There are exceptions to every rule, and sales forecasting is no different.
We previously outlined eight best practices when forecasting sales. As with many things in life, there are exceptions. Here are times to bend the rules a little bit.
1. Switch it up: the same forecast method may not work for all products
Many vendors have one standard formula in place for their sales forecasting. But when do you need to give it extra consideration? Should you place an emphasis on recent trends? Or do you have products that perform better at certain times of year? Some of your products may be seasonal while others are consistent year-round sellers. Vary your forecasting method to change your reference period: Is last month more relevant, or would last year be better?
2. Past promotions skew the forecast
One of the most important considerations is promotions. This is a big figure that can change sales forecasts. What promotions have you offered in the past? A spike in sales due to a recent sale can skew all your calculations. If you are doing sales forecasts manually, you could substitute the higher sales figure with the average over the past few months. This can help you predict with a little more accuracy instead of blindly guessing a period of higher sales.
3. Prepare for upcoming promotions
Another exception to think about is if you are going to have future promotions. If you are expecting to hold big promotions in May and September, you can think about sales forecasting in terms of units or as a percentage increase. When holding sales, don’t forget that you will need to order additional inventory to meet customer demand on time. Schedule these increases in demand as far out as possible so that you factor in lead time to deliver sufficient stock.
4. Product launch spikes
If you launched in the past year, what did these items perform? For some merchants, the first few days or weeks after a product launch is huge in terms of the number of sales. Then things settle down or there is even a sales decline. It may be appropriate to exclude the first three to seven days after a product launch in order to get a more normalized sales velocity and not that big spike that can occur right at the beginning. This is especially applicable to retailers of fashion and electronics, where there is always buzz about the newest, latest, greatest style coming out.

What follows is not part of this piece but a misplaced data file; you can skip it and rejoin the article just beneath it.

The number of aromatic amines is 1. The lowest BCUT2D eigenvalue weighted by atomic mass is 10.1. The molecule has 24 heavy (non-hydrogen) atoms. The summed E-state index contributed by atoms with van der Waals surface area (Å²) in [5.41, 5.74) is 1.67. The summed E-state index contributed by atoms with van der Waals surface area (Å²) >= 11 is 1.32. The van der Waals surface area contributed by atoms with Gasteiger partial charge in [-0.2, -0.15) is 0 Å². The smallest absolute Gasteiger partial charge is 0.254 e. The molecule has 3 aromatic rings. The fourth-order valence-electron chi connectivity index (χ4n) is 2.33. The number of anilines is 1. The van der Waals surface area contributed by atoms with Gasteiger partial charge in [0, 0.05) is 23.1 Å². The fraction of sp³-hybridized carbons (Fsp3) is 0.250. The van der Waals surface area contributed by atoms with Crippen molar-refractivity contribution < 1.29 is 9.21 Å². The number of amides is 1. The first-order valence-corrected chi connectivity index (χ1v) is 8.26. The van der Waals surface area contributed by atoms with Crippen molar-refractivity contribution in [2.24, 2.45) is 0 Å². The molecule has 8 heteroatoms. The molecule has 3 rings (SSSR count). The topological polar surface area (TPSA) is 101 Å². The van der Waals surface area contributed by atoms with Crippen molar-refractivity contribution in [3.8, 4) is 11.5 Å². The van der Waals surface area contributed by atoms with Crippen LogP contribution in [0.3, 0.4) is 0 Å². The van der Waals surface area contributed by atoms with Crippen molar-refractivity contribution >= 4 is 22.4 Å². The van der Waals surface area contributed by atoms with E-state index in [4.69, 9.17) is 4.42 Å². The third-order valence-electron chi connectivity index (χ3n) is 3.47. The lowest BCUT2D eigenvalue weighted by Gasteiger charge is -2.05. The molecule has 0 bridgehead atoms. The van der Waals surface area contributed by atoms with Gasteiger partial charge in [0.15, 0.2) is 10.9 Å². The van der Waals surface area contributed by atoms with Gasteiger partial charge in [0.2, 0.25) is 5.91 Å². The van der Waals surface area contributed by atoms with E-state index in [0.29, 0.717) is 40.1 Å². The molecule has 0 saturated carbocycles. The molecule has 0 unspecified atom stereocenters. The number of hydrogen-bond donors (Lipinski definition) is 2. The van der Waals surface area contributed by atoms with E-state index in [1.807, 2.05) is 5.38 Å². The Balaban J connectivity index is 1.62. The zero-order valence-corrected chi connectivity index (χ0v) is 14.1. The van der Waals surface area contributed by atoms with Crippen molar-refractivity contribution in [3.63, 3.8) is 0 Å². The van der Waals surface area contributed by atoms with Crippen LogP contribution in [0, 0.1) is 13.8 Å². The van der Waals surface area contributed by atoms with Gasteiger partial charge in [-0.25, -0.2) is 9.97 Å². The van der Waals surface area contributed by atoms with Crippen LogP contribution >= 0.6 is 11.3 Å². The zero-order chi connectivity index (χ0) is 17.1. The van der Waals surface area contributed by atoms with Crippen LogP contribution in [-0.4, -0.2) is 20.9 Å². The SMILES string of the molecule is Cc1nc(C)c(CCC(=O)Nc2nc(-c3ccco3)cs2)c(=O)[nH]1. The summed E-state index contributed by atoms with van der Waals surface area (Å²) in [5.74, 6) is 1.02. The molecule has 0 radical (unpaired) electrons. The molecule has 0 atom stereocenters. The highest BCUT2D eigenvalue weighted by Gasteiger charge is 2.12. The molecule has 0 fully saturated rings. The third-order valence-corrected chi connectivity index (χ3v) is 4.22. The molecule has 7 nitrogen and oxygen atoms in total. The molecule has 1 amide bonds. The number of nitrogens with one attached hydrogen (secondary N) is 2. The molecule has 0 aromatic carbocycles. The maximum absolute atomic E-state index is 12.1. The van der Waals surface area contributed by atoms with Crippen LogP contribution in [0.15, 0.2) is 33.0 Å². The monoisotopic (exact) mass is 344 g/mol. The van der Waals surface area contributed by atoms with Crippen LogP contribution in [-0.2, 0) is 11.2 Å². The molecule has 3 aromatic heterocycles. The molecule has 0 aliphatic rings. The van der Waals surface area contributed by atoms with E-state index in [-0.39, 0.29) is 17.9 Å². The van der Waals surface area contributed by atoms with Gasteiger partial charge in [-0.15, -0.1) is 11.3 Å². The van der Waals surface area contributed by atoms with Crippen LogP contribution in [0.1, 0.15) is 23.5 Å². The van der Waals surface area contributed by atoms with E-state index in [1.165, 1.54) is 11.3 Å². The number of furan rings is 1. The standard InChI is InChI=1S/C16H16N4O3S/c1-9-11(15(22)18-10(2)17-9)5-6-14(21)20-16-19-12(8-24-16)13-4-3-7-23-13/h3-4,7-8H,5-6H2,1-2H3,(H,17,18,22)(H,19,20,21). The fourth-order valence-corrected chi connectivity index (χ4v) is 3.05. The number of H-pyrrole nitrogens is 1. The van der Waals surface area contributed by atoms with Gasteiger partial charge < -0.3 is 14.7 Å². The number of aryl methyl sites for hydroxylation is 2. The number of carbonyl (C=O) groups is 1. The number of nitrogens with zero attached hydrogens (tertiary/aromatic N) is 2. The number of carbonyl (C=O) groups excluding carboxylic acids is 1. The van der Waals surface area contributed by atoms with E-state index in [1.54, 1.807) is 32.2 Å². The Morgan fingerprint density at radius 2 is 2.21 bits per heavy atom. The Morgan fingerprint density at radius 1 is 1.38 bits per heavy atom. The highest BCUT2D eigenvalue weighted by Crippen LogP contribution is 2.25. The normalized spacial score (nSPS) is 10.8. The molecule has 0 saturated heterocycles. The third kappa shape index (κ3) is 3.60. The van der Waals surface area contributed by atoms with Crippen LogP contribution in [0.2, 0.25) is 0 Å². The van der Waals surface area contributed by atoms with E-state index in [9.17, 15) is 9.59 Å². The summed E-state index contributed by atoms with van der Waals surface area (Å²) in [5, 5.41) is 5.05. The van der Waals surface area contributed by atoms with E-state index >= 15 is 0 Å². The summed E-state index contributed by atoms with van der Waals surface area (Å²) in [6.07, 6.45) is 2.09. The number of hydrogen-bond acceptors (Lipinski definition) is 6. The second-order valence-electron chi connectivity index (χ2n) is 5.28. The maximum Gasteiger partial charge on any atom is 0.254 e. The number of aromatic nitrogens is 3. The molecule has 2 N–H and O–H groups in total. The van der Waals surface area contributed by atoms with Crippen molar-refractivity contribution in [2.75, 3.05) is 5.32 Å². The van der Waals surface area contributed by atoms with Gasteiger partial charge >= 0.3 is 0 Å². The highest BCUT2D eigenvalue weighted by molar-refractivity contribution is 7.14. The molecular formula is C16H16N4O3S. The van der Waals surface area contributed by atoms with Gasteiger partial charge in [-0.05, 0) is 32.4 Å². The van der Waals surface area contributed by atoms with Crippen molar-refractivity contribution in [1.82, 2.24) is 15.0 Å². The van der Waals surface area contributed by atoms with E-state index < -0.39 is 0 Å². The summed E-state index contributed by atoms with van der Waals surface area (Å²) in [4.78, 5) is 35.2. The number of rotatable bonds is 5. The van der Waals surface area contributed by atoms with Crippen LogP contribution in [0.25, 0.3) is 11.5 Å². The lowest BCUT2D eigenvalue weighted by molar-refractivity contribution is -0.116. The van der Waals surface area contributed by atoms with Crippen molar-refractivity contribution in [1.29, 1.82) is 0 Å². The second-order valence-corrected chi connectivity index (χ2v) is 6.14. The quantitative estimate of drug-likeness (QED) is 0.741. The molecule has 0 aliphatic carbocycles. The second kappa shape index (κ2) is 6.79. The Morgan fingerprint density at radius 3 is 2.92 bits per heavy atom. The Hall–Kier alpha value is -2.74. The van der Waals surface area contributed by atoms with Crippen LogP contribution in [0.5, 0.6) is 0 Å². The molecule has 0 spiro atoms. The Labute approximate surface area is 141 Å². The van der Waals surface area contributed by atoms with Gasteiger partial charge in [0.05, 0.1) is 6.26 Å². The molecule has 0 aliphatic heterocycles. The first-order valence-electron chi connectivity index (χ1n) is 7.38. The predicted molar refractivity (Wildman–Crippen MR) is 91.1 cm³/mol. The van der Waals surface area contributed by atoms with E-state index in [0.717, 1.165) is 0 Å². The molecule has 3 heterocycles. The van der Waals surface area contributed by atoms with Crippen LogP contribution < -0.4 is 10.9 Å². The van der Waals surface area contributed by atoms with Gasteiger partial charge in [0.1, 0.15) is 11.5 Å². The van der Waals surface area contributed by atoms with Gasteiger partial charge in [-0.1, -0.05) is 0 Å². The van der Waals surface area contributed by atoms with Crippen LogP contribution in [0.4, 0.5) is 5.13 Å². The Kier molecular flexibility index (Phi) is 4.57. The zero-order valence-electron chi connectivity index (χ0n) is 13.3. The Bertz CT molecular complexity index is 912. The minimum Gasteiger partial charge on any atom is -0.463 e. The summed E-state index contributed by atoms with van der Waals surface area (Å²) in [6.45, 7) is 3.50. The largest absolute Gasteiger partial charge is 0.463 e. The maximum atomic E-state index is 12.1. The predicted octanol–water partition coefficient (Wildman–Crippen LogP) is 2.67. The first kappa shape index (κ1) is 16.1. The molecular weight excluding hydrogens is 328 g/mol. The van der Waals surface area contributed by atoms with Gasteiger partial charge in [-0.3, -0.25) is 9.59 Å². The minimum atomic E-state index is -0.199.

5. When not to replenish
Whether you are looking at altering a sales forecast or your replenishment scenario, you may think about discontinuing an item. What is your threshold for discontinuation—typically measured units sold, profitability, or revenue generated? If a product is not meeting your standards, it may well be worth considering discontinuing it and liquidating current stock. ABC classification can help determine which items may not be worth your investment. C class items (usually the bottom 5% of total revenue) may not warrant the trouble of reordering from your vendor or storing in your warehouse. If that is the case, remove it from your replenishment scenario and take keep that in mind with sales forecasting.
6. Seasonal lead times
Sales and promotions aside, the last factor to consider is seasonal lead times. Do you have different lead times during different times of the year? Most factories in China cease production during the Chinese New Year for an entire month. For example, if you place an order in February or March, chances are very good the lead time will be weeks instead of days, or even months instead of weeks. Are there any other considerations that are seasonal that may affect lead time or days of stock? It is worth the time (and revenue) to create more than one scenario based on the lead time or days of stock settings.
These are all exceptions to keep in mind. When you do, you will be able to forecast your sales more accurately, have less overstock, and maximize your revenue. Sales and seasonality have the largest roles to play, and when added to the overall sales forecast, you will have the best information possible to predict sales and replenishment.